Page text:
Monthly Archives: October 2013

The Yin to the Yang

It took me 3 classes to actually enjoy Yin Yoga! My yoga teacher Amanda Fuzes introduced me to Yin, the first two classes were excruciating! I was restless and impatient and wanted to run away. I didn’t, and after almost two years practicing and teaching this incredible philosophy and practice I have noticed some profound effects.

Yin Yoga works to increase the flow of energy through the body by awakening and enhancing ‘prana’ or ‘chi’. How is this done? In a nutshell, we disengage the muscles in a yin yoga practice; each pose is held for 3-5min, sometimes longer. Each pose works the deep connective tissues along the energy lines related to the meridians (TCM) or nadias (Ayurvedic philosophy).

Along with the physical and energetic benefits Yin also helps our mind. Yin teaches us how to manage our mind off the mat. It teaches us how to relax in uncomfortable and stressful situations and it teaches us how to manage our emotions. It is fantastic for stress management.

Experience the healing energies of Yin Yoga, the complete antidote to everyday life.

Come and try a yin class, cheaper than therapy!

Yoga for digestion

Hippocrates – ‘All disease begins in the gut.’

Did you know the biggest selling drugs in the west are for the gut & mind (antacids & antidepressants). These two areas are connected and both issues can be prevented and healed by diet – good digestion as well as exercise and relaxation.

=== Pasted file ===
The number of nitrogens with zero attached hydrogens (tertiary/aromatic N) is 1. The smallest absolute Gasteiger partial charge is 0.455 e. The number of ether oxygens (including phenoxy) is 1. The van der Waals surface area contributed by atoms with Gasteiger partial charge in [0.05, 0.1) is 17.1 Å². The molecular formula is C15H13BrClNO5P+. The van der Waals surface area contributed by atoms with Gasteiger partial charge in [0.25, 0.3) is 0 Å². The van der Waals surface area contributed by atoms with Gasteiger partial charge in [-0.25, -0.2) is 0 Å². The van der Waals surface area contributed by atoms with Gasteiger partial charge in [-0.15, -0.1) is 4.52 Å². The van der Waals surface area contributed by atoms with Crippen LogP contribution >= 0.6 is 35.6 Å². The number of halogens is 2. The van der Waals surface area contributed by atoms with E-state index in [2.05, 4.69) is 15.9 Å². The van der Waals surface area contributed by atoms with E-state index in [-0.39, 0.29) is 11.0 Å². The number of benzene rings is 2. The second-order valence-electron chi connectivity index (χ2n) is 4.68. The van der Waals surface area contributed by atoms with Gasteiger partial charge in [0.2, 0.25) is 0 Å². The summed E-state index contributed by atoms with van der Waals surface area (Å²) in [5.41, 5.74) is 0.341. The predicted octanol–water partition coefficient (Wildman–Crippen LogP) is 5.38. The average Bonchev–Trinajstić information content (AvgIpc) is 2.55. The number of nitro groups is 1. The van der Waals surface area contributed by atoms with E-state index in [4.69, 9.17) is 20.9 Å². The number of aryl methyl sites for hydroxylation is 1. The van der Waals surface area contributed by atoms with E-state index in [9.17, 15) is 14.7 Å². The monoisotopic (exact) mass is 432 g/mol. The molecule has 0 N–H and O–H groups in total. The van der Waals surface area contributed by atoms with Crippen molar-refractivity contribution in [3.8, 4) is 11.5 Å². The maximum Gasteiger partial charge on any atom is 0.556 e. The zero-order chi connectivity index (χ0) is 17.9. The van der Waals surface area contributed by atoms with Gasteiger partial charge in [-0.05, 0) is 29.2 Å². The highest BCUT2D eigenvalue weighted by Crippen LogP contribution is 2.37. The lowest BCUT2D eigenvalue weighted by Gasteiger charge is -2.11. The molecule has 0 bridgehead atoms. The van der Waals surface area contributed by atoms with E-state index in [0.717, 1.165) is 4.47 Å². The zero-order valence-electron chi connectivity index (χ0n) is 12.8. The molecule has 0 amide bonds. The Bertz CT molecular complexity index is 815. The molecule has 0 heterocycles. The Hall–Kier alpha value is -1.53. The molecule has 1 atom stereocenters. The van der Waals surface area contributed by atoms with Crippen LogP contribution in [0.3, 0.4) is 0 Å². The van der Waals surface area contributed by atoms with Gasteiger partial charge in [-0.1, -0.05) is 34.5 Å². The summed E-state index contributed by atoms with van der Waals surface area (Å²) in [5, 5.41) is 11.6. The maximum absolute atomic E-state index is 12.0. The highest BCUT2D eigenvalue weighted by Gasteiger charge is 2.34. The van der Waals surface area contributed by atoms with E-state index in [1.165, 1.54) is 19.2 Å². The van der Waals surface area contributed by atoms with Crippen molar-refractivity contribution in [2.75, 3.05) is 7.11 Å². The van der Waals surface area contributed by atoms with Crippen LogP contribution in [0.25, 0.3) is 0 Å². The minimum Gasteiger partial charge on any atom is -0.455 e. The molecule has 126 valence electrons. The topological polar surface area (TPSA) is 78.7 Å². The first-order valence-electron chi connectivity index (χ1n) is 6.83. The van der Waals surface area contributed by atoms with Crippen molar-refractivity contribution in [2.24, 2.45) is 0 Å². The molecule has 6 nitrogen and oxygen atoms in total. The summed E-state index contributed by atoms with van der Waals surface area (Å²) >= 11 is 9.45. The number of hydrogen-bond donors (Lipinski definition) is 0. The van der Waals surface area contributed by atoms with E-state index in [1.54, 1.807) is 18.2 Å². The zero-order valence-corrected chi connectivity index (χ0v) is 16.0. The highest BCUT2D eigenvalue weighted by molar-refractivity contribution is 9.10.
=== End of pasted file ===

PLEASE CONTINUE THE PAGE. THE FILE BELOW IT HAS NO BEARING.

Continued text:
Ayurveda advises a number of ways to help with digestion, everything from food combining, eating for your dosha to the company you keep while eating. Also, see blog next week on digestive fire.

The only yoga pose that you can safely take after eating is supta virasana (pictured above with blue background and featured in video below), it is also one of the best yoga poses for digestion. It helps to create space in the digestive system allowing for correct integration of our food.

While most yoga poses will assist digestion in one way or another, twists are fabulous! They stimulate the system by allowing fresh blood to flow into our digestive system and its accessory organs. Ardha matsyendrasana* (pictured above top) is a great twist and I try to incorporate it into my practice as often as possible. It’s important to remember to lengthen the spine (extend the crown of the head towards the sky) before you twist to create space between the vertebrae.

*If you have any back or knee issues you will need assistance from your yoga teacher to create a modified version of the pose.

enjoy twisting it out!

Justine

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